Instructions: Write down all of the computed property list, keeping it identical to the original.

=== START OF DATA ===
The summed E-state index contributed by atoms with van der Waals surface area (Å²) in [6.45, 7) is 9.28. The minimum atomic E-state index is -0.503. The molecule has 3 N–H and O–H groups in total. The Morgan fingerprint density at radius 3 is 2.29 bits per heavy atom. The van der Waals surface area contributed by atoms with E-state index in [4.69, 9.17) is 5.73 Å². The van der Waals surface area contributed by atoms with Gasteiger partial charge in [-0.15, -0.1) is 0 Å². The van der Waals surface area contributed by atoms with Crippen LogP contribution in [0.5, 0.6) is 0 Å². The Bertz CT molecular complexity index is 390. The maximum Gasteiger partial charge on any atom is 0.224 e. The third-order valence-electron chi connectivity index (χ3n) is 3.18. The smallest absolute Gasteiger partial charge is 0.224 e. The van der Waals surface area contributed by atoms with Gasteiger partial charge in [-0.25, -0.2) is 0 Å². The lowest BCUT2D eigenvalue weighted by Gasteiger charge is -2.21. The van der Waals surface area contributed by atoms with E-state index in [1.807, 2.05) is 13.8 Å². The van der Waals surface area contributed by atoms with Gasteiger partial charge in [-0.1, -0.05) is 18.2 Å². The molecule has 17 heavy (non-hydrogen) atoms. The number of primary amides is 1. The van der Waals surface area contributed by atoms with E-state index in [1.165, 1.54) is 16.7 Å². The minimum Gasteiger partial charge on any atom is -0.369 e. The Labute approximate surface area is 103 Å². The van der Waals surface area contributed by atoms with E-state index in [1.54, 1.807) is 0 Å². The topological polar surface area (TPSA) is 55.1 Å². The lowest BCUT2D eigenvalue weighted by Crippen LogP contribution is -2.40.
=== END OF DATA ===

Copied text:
The summed E-state index contributed by atoms with van der Waals surface area (Å²) in [6.45, 7) is 9.28. The minimum atomic E-state index is -0.503. The molecule has 3 N–H and O–H groups in total. The Morgan fingerprint density at radius 3 is 2.29 bits per heavy atom. The van der Waals surface area contributed by atoms with E-state index in [4.69, 9.17) is 5.73 Å². The van der Waals surface area contributed by atoms with Gasteiger partial charge in [-0.15, -0.1) is 0 Å². The van der Waals surface area contributed by atoms with Crippen LogP contribution in [0.5, 0.6) is 0 Å². The Bertz CT molecular complexity index is 390. The maximum Gasteiger partial charge on any atom is 0.224 e. The third-order valence-electron chi connectivity index (χ3n) is 3.18. The smallest absolute Gasteiger partial charge is 0.224 e. The van der Waals surface area contributed by atoms with Gasteiger partial charge in [-0.25, -0.2) is 0 Å². The lowest BCUT2D eigenvalue weighted by Gasteiger charge is -2.21. The van der Waals surface area contributed by atoms with E-state index in [1.807, 2.05) is 13.8 Å². The van der Waals surface area contributed by atoms with Gasteiger partial charge in [-0.1, -0.05) is 18.2 Å². The molecule has 17 heavy (non-hydrogen) atoms. The number of primary amides is 1. The van der Waals surface area contributed by atoms with E-state index in [1.165, 1.54) is 16.7 Å². The minimum Gasteiger partial charge on any atom is -0.369 e. The Labute approximate surface area is 103 Å². The van der Waals surface area contributed by atoms with E-state index in [1.54, 1.807) is 0 Å². The topological polar surface area (TPSA) is 55.1 Å². The lowest BCUT2D eigenvalue weighted by Crippen LogP contribution is -2.40.